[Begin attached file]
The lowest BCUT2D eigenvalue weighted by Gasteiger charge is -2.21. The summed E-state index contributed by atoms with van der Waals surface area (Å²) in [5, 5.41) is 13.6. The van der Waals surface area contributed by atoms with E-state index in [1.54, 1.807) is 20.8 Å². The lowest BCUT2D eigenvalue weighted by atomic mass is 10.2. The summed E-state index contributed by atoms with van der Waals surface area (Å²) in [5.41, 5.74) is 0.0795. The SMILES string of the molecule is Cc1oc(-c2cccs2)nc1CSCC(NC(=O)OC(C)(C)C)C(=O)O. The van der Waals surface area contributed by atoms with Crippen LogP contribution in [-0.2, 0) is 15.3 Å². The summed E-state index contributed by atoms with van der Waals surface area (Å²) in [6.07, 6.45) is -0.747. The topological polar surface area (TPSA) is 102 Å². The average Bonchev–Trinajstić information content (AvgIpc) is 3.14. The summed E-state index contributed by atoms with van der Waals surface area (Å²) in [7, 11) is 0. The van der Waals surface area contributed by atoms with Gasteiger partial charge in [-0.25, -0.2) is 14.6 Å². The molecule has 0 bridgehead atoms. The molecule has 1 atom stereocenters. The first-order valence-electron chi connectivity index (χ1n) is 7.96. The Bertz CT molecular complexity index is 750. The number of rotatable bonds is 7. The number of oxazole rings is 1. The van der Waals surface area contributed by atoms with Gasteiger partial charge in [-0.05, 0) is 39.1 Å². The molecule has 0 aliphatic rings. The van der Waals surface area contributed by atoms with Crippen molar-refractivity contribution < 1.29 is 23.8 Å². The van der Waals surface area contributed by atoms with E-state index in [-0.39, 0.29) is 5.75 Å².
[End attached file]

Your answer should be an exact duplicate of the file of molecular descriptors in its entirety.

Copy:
The lowest BCUT2D eigenvalue weighted by Gasteiger charge is -2.21. The summed E-state index contributed by atoms with van der Waals surface area (Å²) in [5, 5.41) is 13.6. The van der Waals surface area contributed by atoms with E-state index in [1.54, 1.807) is 20.8 Å². The lowest BCUT2D eigenvalue weighted by atomic mass is 10.2. The summed E-state index contributed by atoms with van der Waals surface area (Å²) in [5.41, 5.74) is 0.0795. The SMILES string of the molecule is Cc1oc(-c2cccs2)nc1CSCC(NC(=O)OC(C)(C)C)C(=O)O. The van der Waals surface area contributed by atoms with Crippen LogP contribution in [-0.2, 0) is 15.3 Å². The summed E-state index contributed by atoms with van der Waals surface area (Å²) in [6.07, 6.45) is -0.747. The topological polar surface area (TPSA) is 102 Å². The average Bonchev–Trinajstić information content (AvgIpc) is 3.14. The summed E-state index contributed by atoms with van der Waals surface area (Å²) in [7, 11) is 0. The van der Waals surface area contributed by atoms with Gasteiger partial charge in [-0.25, -0.2) is 14.6 Å². The molecule has 0 bridgehead atoms. The molecule has 1 atom stereocenters. The first-order valence-electron chi connectivity index (χ1n) is 7.96. The Bertz CT molecular complexity index is 750. The number of rotatable bonds is 7. The number of oxazole rings is 1. The van der Waals surface area contributed by atoms with Gasteiger partial charge in [-0.05, 0) is 39.1 Å². The molecule has 0 aliphatic rings. The van der Waals surface area contributed by atoms with Crippen molar-refractivity contribution < 1.29 is 23.8 Å². The van der Waals surface area contributed by atoms with E-state index in [-0.39, 0.29) is 5.75 Å².